Слике страница
PDF
ePub
[ocr errors]
[ocr errors]

suffrage who have “evidence of permanent common interest with, and attachment to the community."

(3) Civil rightsProperty. Men cannot be taxed or deprived of their property for public uses without their own consent or that of their representatives.

(4) Civil rights of those accused of crimes. “A man hath a right to know the cause of his prosecution, to be confronted with the accusers and witnesses, to call for evidence in his favor, to have a speedy trial by an impartial jury, . nor can be compelled to give evidence against himself ; " and no man can “be deprived of his liberty, except by the law of the land or the judgment of his peers.”

“ Excessive bail ought not to be required, nor excessive fines imposed, nor cruel and unusual punishments inflicted."

66 General warrants ... to search places or to seize any person or persons not named . . ” without evidence of actual facts or offenses committed are oppressive.

(5) Civil Rights in Private Cases. 66 In controversies respecting property and in suits between man and man, the ancient trial by jury of twelve men is preferable..

(6) Civil Rights. Freedom of the press is one of the great bulwarks of liberty." (7) Religious liberty.

All men are equally entitled to the free exercise of religion according to the dictates of conscience. .

The cause of liberty in all these various forms was then the cause for which men were ready to fight, and if need be, to die. Some men of those days doubtless had mixed motives. Some may have believed they would gain financially by independence. Some may have

[ocr errors]
[ocr errors]

fought because they liked the excitement, or to gratify a grudge against the tories. But for most it was not a selfish or an exciting experience. It was taking a desperate chance for a cause that they believed in. If we can look back and bring before us vividly the situation which the men gathered in Philadelphia on that 4th of July faced; if we can picture the terrible odds against success, the certain penalties of failure, the inevitable hardships, we begin to realize faintly how much was implied in the concluding words of the Great Declaration:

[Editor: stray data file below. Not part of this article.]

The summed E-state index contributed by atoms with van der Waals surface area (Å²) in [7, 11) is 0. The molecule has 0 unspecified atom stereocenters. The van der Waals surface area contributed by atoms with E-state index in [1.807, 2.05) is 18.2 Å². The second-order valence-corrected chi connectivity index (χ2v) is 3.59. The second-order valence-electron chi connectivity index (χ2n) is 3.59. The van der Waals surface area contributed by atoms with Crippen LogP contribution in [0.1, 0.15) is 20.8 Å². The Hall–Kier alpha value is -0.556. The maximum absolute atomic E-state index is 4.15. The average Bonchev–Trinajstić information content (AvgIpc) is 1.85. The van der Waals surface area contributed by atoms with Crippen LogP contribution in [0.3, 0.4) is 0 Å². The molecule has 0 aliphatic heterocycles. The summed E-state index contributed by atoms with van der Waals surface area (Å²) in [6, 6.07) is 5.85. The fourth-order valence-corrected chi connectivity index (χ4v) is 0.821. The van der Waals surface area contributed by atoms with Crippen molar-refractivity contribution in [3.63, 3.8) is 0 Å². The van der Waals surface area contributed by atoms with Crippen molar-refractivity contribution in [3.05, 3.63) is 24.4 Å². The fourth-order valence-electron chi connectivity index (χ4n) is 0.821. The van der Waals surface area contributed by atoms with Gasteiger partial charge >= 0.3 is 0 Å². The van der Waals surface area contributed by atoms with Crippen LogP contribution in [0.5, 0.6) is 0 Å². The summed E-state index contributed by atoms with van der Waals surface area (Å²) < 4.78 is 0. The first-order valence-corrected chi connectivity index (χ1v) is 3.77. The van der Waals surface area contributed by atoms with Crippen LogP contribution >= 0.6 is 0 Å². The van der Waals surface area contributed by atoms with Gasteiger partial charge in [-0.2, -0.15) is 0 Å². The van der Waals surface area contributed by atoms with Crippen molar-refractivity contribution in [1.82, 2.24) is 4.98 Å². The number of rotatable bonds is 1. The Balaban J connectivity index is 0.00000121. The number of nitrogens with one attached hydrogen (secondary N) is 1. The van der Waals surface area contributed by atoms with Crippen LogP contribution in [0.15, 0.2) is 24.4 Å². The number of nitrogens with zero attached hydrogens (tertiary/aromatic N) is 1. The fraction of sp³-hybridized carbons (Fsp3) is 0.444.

' And for the support of this Declaration, with a firm reliance on the protection of divine Providence, we mutually pledge to each other our Lives, our Fortunes, and our sacred Honour.”

was

govern

The

The essential meaning of Liberty in the principles meaning of '76 was evidently freedom from oppression by the of Liberty government. There is not a word in them about op

pression of one class by another. There is not a word freedom from

about burdens of poverty or unfair contracts. Men oppression felt that if the government would let them alone they by could themselves get a living and pursue happiness. It

was government that they were afraid of. They wanted ment

to have a government that could not, if it wished, treat any of its subjects unjustly. So they would have it limited by law. To prevent it from being too strong they would divide it into three separate powers, and make each a sort of check upon the others. The best place to study this plan will be when we take up the meaning of the Constitution. We call attention now to the fact that it was incorporated in the Virginia Declaration of 1776.

CHAPTER XVII

DEVELOPMENT AND PRESENT PROBLEMS OF

LIBERTY

T

HE principles which were expressed and fought Amendfor in 1776 have remained as an important part ments to of the American spirit ever since. When the the Con

stitution Constitution under which our national government was